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The TI-Basic Quality Alliance (TBQA) was a campaign headed up by SiCoDe Software to release the best TI-Basic programs under one banner to increase their visibility and subsequently to get more downloads. There were both independent programmers and programming groups that were a part of TBQA, including the aforementioned SiCoDe Software, Kevtiva Interactive, and Elcobbola.
They regularly emailed the members to keep them updated on the current workings of the organization. In addition, there were a few TI-Basic collaboration projects that the members were working on together, although none of them ever got released to the public. There was also a TI-Basic webring started to drive traffic between all of the member sites.
The TBQA (TI Basic Quality Alliance) is an alliance of programmers and groups that produce some of the highest quality Basic programs available. While it has not been officially disbanded, it is inactive and it's web site is gone. I guess I should remove the link, but I'm keeping it here for posterity.
(Taken from SiCoDe about page)
The TI-BASIC Quality Alliance was SiCoDe's second attempt at securing a better deal for TI-BASIC programmers. The theory was that the best TI-BASIC groups would join the alliance, and the general public would know that any member of the alliance programmed above-average quality BASIC programs and so perhaps would be more likely to download those groups' programs.
In practice it didn't work quite as well - the alliance was not run directly by SiCoDe, and eventually collapsed. There was also no evidence that it led to more people downloading BASIC programs.
like back in '99 there was a group called the TI-Basic quality alliance (TBQA), affiliated with the now dead sicode programming group. It's URL used to be http://tbqa.calc.org/, but it slowly died out, as the members did nothing at all, and neither did the webmaster of the website. (it was supposed to be a place to get tons of hi quality calc programs, but that never happened…)
- David Hall — founder
- Ben Ilegbodu of Basic Guru Online(?)
- Marshall D. Duer-Balkind (MDDB Programs)
- Dave Cobb (Elcobbola)
- Robert Maresh of Kevtiva Interactive
- Ed Fry of Fryed Software
- Ricky Cobb (arcades)
- Gockies (shiznitg)(?)
- Grant Elliot (Programmers Anonymous)
- Flabberghast software (?)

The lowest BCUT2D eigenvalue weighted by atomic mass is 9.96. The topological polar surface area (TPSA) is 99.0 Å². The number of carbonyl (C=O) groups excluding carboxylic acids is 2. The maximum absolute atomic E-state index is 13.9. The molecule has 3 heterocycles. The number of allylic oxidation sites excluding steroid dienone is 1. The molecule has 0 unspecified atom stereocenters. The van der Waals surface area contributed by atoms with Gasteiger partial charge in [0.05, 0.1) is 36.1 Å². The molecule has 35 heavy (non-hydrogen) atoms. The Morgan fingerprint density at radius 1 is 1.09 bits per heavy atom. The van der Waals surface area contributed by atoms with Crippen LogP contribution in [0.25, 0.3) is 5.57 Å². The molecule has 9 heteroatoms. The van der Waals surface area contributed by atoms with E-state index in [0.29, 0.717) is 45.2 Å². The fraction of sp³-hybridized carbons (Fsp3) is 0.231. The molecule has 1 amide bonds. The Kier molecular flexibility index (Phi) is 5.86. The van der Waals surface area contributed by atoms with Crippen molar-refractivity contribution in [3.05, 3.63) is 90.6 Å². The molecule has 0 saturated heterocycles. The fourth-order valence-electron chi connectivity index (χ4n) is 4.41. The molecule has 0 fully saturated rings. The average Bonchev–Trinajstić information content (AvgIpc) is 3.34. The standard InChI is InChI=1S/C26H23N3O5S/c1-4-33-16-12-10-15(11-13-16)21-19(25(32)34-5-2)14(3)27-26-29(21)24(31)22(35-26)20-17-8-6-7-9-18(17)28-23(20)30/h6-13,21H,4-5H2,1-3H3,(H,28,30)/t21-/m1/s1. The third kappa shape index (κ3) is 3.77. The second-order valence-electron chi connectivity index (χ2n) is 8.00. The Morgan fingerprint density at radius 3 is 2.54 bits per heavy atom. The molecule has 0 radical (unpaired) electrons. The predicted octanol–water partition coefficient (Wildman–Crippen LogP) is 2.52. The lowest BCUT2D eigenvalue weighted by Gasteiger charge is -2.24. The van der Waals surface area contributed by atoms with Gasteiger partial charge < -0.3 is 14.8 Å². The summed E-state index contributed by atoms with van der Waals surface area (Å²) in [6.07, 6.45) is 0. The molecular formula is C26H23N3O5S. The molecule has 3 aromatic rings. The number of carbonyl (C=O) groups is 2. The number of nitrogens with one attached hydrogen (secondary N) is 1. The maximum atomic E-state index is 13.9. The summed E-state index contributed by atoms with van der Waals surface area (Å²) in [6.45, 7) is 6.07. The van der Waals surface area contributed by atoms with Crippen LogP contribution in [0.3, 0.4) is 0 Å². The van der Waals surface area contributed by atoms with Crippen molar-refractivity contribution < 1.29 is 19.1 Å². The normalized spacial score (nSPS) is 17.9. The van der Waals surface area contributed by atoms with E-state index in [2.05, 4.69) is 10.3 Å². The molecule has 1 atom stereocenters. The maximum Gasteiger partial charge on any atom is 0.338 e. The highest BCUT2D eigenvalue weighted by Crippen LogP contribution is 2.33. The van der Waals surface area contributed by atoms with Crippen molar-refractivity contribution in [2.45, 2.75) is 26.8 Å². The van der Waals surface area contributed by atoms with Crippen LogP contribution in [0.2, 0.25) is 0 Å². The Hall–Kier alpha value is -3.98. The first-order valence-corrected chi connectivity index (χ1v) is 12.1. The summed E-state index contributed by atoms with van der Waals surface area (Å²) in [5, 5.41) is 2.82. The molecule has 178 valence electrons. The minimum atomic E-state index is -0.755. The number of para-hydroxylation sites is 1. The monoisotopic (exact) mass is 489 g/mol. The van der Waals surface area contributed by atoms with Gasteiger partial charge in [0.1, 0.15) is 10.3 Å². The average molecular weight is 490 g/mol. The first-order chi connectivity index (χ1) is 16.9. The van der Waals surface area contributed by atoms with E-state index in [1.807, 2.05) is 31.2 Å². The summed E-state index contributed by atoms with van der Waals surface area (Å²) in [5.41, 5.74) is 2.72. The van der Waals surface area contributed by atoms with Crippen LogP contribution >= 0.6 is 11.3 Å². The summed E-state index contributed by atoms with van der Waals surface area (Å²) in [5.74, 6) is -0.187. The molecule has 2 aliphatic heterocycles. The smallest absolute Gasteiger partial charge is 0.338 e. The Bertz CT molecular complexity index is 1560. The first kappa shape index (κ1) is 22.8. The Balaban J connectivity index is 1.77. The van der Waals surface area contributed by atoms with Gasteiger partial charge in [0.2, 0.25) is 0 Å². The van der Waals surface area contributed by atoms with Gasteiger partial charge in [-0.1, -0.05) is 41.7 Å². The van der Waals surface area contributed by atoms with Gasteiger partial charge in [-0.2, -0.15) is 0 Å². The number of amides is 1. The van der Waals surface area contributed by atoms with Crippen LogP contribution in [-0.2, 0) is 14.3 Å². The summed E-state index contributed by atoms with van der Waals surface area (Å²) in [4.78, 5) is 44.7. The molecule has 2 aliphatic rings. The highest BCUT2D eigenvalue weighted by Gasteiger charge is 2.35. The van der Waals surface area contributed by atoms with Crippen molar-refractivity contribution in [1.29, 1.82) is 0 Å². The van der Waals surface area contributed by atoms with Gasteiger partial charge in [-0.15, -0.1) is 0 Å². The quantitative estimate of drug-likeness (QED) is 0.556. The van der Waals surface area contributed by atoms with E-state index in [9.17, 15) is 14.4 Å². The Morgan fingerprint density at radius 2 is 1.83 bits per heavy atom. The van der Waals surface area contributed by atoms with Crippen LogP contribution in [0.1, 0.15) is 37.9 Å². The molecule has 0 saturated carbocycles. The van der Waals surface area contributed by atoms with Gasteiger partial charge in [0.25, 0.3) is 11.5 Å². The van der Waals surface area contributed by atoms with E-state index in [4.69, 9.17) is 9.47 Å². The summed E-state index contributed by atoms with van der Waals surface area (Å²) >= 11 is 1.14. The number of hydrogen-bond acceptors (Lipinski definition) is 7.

- Suicidal Psycho Software
- John Taylor (XadeX Software)
- Millennium Advanced Programming
- Ben Miller (Ben Miller's World of Ti-86 Games)
The TI-BASIC Quality Alliance (TBQA) was started in August 1999 by David Hall of SiCoDe Software (see August 1999 ticalc.org newsletter).
They (SiCoDe) were also responsible for starting the Basmic campaign and the TI-BASIC Quality Alliance (TBQA) (URL: http://tbqa.calc.org). The word Basmic is a combination of "basic" and "asm", and the Basmic campaign lasted from 1999 to 2000 with support from several TI community members. The goal was to get people to recognize that TI-Basic can be used to create quality games and programs that are fun to play.
The general attitude held by many people in the TI community was that TI-Basic programs and games were inferior to and of lower quality than their assembly counterparts. Unfortunately, the campaign was not very effective, as people never seemed to get past the TI-Basic vs. assembly language debates, and it was eventually discontinued.
The TI-BASIC Quality Alliance was started in August 1999 by David Hall of SiCoDe to get the TI-Basic community to release quality TI-Basic programs and games under one banner, so that people would know if a game or program was released by the TBQA then it was worth downloading to your calculator. Unfortunately, the alliance was not run by SiCoDe, and was never very effective in getting programmers and groups to join or getting people to download more TI-Basic programs and games.
(Taken from Elcobbola homepage)
Being a basic programmer myself, I know all of the misconceptions about basic programs. Basic programs are believed to be slow, memory wasting ASM counterparts made by unskilled programmers. The TBQA is a alliance of programmers and programming groups that share a philosophy of creating high-quality BASIC programs of a standard to rival ASM programs. All TBQA members share the same high levels of quality in their programs, so where you see the TBQA logo, you will always get top-quality programming.
The TI community often discriminates against TI-BASIC programmers and programs. This campaign's goal (Basmic campaign) is to make people aware that basic programs can be as good as, if not better than their ASM counterparts. I firmly believe this and I treat ASM and basic as equals on my pages.